Atoms, Molecules, Patterns

I’ve just had a rather interesting dive into the world of components. At Coko we are breaking down the PubSweet components, essentially browser views, into smaller ‘sub-components’. So we looked at the language, best practices, and tools in this arena.

The outcomes are pretty simple but also interesting. We decided to use React-Styleguidist for the management of these sub-components.

But the discussion around what should constitute a component/pattern is in itself interesting. There is some interesting theory around it, probably the most compelling document I found was the Atomic Design article/thesis by Brad Frost. It is a compelling language / framework for understanding and discussing the creation and use of reusable components.

There are two questions that seem fundamental to a sub-components (patterns) approach:

  1. at what level do you describe something as a (singular) ‘component’?
  2. when should something become a component?

The first is very much the topic of the Atomic Design book linked to above. Brad Frost uses the metaphor of chemistry to describe the basic component types, the first being an atom. An atom is the most basic element that you will find on a web interface (his language is very much built around web interfaces and HTML elements).

atoms include basic HTML elements like form labels, inputs, buttons, and others that can’t be broken down any further without ceasing to be functional.

So, a button could be a component, and if so it would be the most basic type – an atom. That makes intuitive sense to me and its an interesting way to talk about things. We all know atoms are the most basic form of matter, so using the term to describe the most fundamental form of UI element is an easy translation. It is also a nice language to adopt because in the world of atomic theory atoms exist in isolation but they also exist in clusters and there is a language for that too. Two or more atoms that exist together form a molecule.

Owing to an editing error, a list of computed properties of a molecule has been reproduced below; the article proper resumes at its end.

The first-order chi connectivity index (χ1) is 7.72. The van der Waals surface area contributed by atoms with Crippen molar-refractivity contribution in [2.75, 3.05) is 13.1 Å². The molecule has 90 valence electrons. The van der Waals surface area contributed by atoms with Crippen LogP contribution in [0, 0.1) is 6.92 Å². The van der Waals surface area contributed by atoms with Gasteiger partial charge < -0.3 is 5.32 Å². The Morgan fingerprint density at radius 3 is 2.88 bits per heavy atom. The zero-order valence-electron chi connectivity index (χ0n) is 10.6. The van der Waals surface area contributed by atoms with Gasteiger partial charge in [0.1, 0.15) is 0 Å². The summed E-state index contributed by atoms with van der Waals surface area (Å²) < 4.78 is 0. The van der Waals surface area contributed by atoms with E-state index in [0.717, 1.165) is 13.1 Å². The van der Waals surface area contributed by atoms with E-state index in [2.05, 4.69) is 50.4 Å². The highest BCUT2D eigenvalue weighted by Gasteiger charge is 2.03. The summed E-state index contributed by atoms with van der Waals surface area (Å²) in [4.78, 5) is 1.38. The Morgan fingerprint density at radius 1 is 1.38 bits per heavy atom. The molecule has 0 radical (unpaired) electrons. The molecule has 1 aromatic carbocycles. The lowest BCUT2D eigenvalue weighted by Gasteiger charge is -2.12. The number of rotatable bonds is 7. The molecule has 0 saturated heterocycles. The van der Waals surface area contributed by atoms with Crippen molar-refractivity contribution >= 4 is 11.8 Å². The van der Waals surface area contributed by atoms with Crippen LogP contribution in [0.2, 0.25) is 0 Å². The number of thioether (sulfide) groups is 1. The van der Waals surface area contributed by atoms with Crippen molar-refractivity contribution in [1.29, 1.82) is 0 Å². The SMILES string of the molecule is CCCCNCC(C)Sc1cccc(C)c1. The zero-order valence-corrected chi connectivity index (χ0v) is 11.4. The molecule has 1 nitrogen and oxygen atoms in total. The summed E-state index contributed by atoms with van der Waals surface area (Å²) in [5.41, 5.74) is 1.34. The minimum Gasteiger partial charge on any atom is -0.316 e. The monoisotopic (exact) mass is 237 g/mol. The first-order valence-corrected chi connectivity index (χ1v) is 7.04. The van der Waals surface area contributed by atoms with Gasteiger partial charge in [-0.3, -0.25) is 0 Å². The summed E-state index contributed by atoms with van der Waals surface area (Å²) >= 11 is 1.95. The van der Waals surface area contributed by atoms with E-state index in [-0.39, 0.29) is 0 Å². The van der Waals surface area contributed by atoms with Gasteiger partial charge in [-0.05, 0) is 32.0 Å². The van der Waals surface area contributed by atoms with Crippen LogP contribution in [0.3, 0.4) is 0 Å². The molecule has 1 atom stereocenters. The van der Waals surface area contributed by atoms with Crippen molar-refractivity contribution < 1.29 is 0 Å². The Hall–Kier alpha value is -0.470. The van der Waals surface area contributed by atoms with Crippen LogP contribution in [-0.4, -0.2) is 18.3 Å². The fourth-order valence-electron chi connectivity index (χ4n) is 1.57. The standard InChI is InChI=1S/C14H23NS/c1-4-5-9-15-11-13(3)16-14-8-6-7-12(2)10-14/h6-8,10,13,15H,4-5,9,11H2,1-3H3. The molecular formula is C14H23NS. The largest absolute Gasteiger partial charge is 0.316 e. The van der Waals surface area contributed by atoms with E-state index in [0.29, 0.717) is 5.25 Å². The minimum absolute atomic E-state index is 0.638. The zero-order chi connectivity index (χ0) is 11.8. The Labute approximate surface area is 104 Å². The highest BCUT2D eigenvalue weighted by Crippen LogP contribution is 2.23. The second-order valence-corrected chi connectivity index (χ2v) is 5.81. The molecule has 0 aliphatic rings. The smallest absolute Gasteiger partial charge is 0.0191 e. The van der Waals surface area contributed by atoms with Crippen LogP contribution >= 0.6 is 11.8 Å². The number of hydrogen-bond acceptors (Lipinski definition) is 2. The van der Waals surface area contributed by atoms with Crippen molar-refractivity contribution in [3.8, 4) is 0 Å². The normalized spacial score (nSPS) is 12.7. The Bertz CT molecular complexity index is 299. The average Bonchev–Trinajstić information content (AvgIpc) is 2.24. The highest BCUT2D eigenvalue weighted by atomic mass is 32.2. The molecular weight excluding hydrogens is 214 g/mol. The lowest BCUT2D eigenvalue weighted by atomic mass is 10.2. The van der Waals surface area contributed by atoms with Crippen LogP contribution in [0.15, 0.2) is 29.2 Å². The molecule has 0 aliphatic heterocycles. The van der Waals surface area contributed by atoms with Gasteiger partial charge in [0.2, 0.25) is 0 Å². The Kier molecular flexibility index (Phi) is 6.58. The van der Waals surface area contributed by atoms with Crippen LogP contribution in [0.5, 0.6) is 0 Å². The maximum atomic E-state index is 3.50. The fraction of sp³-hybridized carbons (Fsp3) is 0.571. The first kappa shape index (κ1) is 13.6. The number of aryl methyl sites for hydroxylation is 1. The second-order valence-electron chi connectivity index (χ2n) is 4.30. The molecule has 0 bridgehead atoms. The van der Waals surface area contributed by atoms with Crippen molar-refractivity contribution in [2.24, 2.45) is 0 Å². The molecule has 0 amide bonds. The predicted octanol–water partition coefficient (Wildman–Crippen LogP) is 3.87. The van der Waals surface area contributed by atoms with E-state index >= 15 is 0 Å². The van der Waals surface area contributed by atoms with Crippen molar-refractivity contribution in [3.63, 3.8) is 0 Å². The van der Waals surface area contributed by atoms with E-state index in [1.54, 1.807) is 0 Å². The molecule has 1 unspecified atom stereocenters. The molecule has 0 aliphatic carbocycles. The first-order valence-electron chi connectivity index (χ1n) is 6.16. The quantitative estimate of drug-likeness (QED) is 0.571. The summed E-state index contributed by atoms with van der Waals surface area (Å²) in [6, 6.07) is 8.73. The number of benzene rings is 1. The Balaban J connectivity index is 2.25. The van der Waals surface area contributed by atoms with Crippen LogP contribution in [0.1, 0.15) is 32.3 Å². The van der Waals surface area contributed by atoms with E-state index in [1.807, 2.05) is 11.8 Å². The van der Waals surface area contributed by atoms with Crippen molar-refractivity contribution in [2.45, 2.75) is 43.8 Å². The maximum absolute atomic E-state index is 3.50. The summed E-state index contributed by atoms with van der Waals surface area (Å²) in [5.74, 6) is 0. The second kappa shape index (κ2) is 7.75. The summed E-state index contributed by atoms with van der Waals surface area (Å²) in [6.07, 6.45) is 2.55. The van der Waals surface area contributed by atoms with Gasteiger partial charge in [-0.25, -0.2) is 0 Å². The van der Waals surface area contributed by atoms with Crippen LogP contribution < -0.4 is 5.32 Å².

molecules are relatively simple groups of UI elements functioning together as a unit. For example, a form label, search input, and button can join together to create a search form molecule.

That also translates pretty easily. There are other layers after this. The ‘next layer up’ (so to speak) Brad Frost calls an ‘organism’:

Organisms are relatively complex UI components composed of groups of molecules and/or atoms and/or other organisms. These organisms form distinct sections of an interface.

I can almost buy the ‘organism’ terminology but not quite. I would prefer something like ‘compound’. This makes more intuitive sense to me. As the Free Dictionary states:

Consisting of two or more substances, ingredients, elements, or parts.

So, I would prefer – Atoms, Molecules, and Compounds. I’m not going to nit pick Brad Frosts essays, its a brilliant piece of work. I guess I’m just pondering about the consistency and intuitiveness of his chosen lexicon. Atoms and molecules work for me, compound feels easier than organism…anyways, I got into the weeds,